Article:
Distemper is a disease that may be deadly: let’s see which are the possible symptoms and treatment in order to eradicate it.
Canine distemper, also known as Carre’s disease, hard pad disease or CDV, is a highly contagious viral disease, closely related to the measles virus, highly contagious. CDV is seen in Canidae (dogs, foxes and wolves) and Mustelidae (ferrets).
Canine Distemper: How Is It Spread?
Distemper in dogs affects mainly puppies and it can be transmitted through direct and indirect contact, more specifically, via nasal secretions, saliva, or other secretions from infected animals.
The virus is initially located in the tonsils and the mouth lymph nodes. Four days following the host’s infection, the virus enters the bloodstream and attacks the respiratory system first, and then the GI tract. Successively, it also attacks the nervous system and the animal’s skin.
Is Distemper contagious for humans?
Humans cannot get infected with this disease, but this does not mean owners dealing with a distemper-infected dog must not pay attention to proper hygienic conditions.
Not so much for owners themselves, higiene must be a priority precisely because the disease has to be prevented from spreading to other unvaccinated animals.
Canine Distemper: Symptoms
The first symptoms of canine distemper related to the respiratory system are:
- Nasal discharge,
- Labored breathing,
As we mentioned before, after 4 days from the infection distemper starts to affect the respiratory system, causing pneumonia. A later stage of the disease, when the virus gets to the GI tract, it may show symptoms like:
- Weight loss,
All these signs will weaken the dog even more. As the virus attacks the nervous system, infected dogs show the following symptoms:
- Muscle twitching,
As to the skin and sight, the symptoms are:
- Nasal and eye discharge,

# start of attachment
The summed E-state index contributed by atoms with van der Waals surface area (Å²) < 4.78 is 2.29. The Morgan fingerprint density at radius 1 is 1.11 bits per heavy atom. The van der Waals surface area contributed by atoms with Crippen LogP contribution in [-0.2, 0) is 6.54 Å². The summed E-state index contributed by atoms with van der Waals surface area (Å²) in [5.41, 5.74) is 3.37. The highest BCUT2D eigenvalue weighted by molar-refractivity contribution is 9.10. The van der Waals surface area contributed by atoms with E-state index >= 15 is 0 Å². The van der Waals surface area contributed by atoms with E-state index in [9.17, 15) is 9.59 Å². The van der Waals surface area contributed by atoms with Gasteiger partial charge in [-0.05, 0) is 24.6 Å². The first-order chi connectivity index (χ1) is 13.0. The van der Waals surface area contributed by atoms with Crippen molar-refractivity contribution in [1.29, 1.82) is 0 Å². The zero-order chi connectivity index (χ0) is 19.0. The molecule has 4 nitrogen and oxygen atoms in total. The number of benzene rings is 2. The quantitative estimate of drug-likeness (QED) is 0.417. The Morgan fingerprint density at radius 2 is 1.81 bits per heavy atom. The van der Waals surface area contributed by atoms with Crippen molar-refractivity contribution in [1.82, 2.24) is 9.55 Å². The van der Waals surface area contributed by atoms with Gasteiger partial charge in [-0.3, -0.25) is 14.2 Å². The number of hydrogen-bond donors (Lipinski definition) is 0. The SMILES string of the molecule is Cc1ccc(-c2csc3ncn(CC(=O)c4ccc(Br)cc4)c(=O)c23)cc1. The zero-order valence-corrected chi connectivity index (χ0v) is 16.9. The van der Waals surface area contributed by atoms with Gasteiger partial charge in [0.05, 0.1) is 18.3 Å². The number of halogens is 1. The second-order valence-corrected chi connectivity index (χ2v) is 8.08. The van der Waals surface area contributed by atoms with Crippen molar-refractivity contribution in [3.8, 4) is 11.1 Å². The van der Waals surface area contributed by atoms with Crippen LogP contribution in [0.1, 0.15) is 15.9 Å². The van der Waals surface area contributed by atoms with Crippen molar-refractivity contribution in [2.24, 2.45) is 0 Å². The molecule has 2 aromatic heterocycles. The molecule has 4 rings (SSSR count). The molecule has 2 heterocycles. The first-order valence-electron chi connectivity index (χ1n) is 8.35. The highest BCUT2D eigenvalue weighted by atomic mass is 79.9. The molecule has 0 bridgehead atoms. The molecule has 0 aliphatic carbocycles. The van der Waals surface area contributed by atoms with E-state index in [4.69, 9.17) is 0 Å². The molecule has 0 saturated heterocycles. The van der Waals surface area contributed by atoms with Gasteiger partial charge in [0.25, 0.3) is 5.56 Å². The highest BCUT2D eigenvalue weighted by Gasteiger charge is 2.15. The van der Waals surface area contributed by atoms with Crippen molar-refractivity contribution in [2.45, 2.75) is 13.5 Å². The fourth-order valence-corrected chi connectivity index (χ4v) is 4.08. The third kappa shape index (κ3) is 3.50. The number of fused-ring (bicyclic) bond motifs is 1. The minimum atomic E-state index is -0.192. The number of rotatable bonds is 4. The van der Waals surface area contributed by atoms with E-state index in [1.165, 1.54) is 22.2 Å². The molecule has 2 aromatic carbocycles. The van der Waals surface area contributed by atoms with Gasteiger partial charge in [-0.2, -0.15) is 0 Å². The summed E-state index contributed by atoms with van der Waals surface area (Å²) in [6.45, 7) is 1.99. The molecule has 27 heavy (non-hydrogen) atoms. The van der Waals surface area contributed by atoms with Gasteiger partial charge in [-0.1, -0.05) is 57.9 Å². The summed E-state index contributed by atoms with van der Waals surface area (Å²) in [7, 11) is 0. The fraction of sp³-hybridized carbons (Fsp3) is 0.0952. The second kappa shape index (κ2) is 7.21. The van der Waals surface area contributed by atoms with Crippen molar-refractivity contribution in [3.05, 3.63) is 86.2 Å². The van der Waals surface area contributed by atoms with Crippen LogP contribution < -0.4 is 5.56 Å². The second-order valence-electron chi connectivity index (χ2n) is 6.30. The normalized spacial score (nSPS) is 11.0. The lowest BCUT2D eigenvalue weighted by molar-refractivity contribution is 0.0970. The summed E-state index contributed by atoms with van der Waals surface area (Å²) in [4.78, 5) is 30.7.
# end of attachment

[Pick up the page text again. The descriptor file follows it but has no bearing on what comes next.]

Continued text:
- And nose and foot pad thickening (hyperkeratosis).
It is integral to recognize distemper symptoms in your dog in order to prevent the disease from getting to the severe stages.
Canine Distemper: Treatment
There is no cure for canine distemper infection. Treatment typically consists of supportive care, mainly antibiotics to fight off secondary bacterial infections. Additionally, dehydration and weight loss are treated through fluid administration.
Canine distemper mortality oscillates between 30 and 80%. This suggests that, even though this disease is very serious for our hairy friends, there is a chance for them to overcome it.
Canine Distemper: Prevention
It is absolutely important to know that there is no definite test that can confirm the virus’ presence. Prevention becomes essential at this stage. Vaccination is the most important step to take in making sure your 2 or 3-month old puppy is well-protected. Puppies will receive the second series of shots after a month, and then on a yearly basis.
Many dogs have built partial immunity, passed through the mother’s antibodies. However, these puppies may show mild distemper symptoms, like mild discomfort, coughing, nose, and eye discharge. Nevertheless, these dogs are the main responsible for spreading the disease to unvaccinated dogs, which are likely to get to the severe stages.
Hygiene is also very important. The risk of contracting distemper is quite high, especially in public kennels. There, many unvaccinated street dogs can be found and the hygiene conditions are poor.
If you have more doubts, you may consult with a professional near your house, who will provide you with a great service and will answer all your questions.
You may be interested in reading another article related to the health of our friends such as:
- Canine Parvovirus
- Diarrhea in Dogs
- Leptospirosis (Weil’s Disease) in Dogs
- Scabies in Dogs (Sarcoptic Mange)
- Dermatitis in Dogs
- Pyoderma In Dogs
- Dog Constipation